Vale Russell Baldi

By Tyler Maher

A cursory glance at the scorecard from the November 10 Haisman Shield clash between Shepparton United and Tatura will reveal all of the usual highlights of a cricket match.

It will tell you United won the toss and chose to bat, that Chris Rendina top-scored with 32 for the home side at Princess Park and Michael Archer made 41 for Tatura in the chase.

It will also tell you when Matt Barclay bowled Jarred Panther it secured a 35-run win for United late in the one-day fixture.

But what will not immediately become clear to you is the last wicket of the game also signalled the final contribution one of Cricket Shepparton’s finest servants made out on the pitch.

Russell Baldi’s sudden death — not much more than a week after he last officiated a match as central umpire — came as a shock to the entire local cricketing community.

After almost 50 seasons of playing, coaching, umpiring, administrating, curating and simply working hard, Baldi died following complications from back surgery on November 18 at the age of 60.

His departure has already left a huge hole in the hearts and minds of many — a hole that is likely only to grow with the passing of time as the true mountain of work which Baldi completed on a week-to-week basis becomes clearer.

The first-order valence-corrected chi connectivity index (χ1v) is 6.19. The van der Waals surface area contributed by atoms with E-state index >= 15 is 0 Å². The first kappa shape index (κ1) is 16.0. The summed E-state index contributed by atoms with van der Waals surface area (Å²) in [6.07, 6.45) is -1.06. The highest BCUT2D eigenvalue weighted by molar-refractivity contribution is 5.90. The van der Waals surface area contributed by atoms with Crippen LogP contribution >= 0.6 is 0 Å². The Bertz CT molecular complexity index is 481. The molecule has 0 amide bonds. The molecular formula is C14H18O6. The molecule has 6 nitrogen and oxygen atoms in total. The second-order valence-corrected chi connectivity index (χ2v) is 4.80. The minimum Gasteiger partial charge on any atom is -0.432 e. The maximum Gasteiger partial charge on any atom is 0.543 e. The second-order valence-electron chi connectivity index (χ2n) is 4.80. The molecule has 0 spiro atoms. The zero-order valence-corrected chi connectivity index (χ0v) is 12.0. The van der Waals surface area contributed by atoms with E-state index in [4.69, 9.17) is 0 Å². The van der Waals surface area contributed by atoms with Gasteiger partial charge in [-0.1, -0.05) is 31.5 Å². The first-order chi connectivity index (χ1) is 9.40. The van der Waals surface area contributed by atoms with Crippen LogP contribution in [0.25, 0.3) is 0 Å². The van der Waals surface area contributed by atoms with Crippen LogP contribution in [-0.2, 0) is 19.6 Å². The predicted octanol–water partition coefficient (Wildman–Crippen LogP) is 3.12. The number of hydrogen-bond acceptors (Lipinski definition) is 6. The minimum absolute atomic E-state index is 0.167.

At the time of his death Baldi was the association’s umpires president and his endeavour to improve within the role and as an umpire himself always shone through for his daughter Alana.

‘‘Cricket is definitely going to miss him,’’ Alana said.

‘‘It was such a big shock, he was umpiring the weekend before.

‘‘Cricket was a huge part of his life, he was extremely passionate about it.

‘‘He took his role as umpires president so seriously, he always looked to improve his own umpiring or Cricket Shepparton itself.

‘‘He always tried to do what was best for the game of cricket and was always very passionate about two-day cricket as well, he was definitely a traditionalist.

‘‘He just wanted to make the game in Shepparton better.’’

Baldi’s life was celebrated where he always wanted it to be — his beloved Numurkah Youth Club Cricket Club — last Friday, with those in attendance telling stories of their fiercely passionate mate.